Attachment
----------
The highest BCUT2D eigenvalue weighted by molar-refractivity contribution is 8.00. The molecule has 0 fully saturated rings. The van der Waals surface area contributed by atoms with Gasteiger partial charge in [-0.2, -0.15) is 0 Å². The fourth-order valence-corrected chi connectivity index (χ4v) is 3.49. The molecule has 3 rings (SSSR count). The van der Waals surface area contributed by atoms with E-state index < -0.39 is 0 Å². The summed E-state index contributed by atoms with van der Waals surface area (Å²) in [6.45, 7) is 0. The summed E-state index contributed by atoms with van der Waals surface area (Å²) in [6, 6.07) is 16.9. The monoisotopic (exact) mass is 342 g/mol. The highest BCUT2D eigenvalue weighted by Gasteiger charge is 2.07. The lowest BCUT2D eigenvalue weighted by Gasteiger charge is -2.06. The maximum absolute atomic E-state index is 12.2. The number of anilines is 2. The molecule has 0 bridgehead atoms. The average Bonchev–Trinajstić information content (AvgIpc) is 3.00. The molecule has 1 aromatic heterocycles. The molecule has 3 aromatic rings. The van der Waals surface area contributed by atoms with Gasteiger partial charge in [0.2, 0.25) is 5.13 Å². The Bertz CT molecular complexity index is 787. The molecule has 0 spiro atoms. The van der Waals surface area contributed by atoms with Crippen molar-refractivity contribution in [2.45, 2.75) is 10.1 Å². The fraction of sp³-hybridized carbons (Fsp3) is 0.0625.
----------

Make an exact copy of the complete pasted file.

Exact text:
The highest BCUT2D eigenvalue weighted by molar-refractivity contribution is 8.00. The molecule has 0 fully saturated rings. The van der Waals surface area contributed by atoms with Gasteiger partial charge in [-0.2, -0.15) is 0 Å². The fourth-order valence-corrected chi connectivity index (χ4v) is 3.49. The molecule has 3 rings (SSSR count). The van der Waals surface area contributed by atoms with E-state index < -0.39 is 0 Å². The summed E-state index contributed by atoms with van der Waals surface area (Å²) in [6.45, 7) is 0. The summed E-state index contributed by atoms with van der Waals surface area (Å²) in [6, 6.07) is 16.9. The monoisotopic (exact) mass is 342 g/mol. The highest BCUT2D eigenvalue weighted by Gasteiger charge is 2.07. The lowest BCUT2D eigenvalue weighted by Gasteiger charge is -2.06. The maximum absolute atomic E-state index is 12.2. The number of anilines is 2. The molecule has 0 bridgehead atoms. The average Bonchev–Trinajstić information content (AvgIpc) is 3.00. The molecule has 1 aromatic heterocycles. The molecule has 3 aromatic rings. The van der Waals surface area contributed by atoms with Gasteiger partial charge in [0.2, 0.25) is 5.13 Å². The Bertz CT molecular complexity index is 787. The molecule has 0 spiro atoms. The van der Waals surface area contributed by atoms with Crippen molar-refractivity contribution in [2.45, 2.75) is 10.1 Å². The fraction of sp³-hybridized carbons (Fsp3) is 0.0625.